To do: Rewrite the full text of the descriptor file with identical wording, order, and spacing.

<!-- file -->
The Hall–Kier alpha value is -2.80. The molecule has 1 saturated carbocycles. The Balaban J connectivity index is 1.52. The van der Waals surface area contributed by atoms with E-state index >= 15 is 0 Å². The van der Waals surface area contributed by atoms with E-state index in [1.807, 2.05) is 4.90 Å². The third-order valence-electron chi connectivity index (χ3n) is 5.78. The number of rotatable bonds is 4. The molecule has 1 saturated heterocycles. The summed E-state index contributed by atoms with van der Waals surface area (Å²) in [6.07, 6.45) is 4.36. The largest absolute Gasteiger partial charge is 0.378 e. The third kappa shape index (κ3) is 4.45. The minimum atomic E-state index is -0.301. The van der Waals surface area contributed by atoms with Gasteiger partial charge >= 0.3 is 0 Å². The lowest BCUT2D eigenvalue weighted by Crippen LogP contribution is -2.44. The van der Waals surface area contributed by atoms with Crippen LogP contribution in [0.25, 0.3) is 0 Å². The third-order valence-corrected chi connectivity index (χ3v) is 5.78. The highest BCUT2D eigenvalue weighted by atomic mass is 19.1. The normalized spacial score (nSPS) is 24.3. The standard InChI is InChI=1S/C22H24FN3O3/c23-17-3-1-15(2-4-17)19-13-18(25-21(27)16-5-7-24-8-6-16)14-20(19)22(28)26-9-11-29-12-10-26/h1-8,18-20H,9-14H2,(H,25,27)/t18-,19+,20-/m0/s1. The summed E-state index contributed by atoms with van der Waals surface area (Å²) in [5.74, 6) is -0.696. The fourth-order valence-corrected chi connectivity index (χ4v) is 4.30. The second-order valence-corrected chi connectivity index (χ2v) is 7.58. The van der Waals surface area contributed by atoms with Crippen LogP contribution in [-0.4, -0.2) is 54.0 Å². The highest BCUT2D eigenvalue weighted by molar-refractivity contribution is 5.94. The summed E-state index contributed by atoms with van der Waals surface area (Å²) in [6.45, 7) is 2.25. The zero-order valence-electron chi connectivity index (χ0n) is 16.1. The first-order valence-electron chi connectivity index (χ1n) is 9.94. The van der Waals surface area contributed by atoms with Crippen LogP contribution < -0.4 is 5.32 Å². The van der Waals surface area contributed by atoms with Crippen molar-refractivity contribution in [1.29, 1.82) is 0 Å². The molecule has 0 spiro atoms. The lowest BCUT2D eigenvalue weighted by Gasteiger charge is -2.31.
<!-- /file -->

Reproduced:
The Hall–Kier alpha value is -2.80. The molecule has 1 saturated carbocycles. The Balaban J connectivity index is 1.52. The van der Waals surface area contributed by atoms with E-state index >= 15 is 0 Å². The van der Waals surface area contributed by atoms with E-state index in [1.807, 2.05) is 4.90 Å². The third-order valence-electron chi connectivity index (χ3n) is 5.78. The number of rotatable bonds is 4. The molecule has 1 saturated heterocycles. The summed E-state index contributed by atoms with van der Waals surface area (Å²) in [6.07, 6.45) is 4.36. The largest absolute Gasteiger partial charge is 0.378 e. The third kappa shape index (κ3) is 4.45. The minimum atomic E-state index is -0.301. The van der Waals surface area contributed by atoms with Gasteiger partial charge >= 0.3 is 0 Å². The lowest BCUT2D eigenvalue weighted by Crippen LogP contribution is -2.44. The van der Waals surface area contributed by atoms with Crippen LogP contribution in [0.25, 0.3) is 0 Å². The third-order valence-corrected chi connectivity index (χ3v) is 5.78. The highest BCUT2D eigenvalue weighted by atomic mass is 19.1. The normalized spacial score (nSPS) is 24.3. The standard InChI is InChI=1S/C22H24FN3O3/c23-17-3-1-15(2-4-17)19-13-18(25-21(27)16-5-7-24-8-6-16)14-20(19)22(28)26-9-11-29-12-10-26/h1-8,18-20H,9-14H2,(H,25,27)/t18-,19+,20-/m0/s1. The summed E-state index contributed by atoms with van der Waals surface area (Å²) in [5.74, 6) is -0.696. The fourth-order valence-corrected chi connectivity index (χ4v) is 4.30. The second-order valence-corrected chi connectivity index (χ2v) is 7.58. The van der Waals surface area contributed by atoms with Crippen LogP contribution in [-0.4, -0.2) is 54.0 Å². The highest BCUT2D eigenvalue weighted by molar-refractivity contribution is 5.94. The summed E-state index contributed by atoms with van der Waals surface area (Å²) in [6.45, 7) is 2.25. The zero-order valence-electron chi connectivity index (χ0n) is 16.1. The first-order valence-electron chi connectivity index (χ1n) is 9.94. The van der Waals surface area contributed by atoms with Crippen LogP contribution < -0.4 is 5.32 Å². The van der Waals surface area contributed by atoms with Crippen molar-refractivity contribution in [1.29, 1.82) is 0 Å². The molecule has 0 spiro atoms. The lowest BCUT2D eigenvalue weighted by Gasteiger charge is -2.31.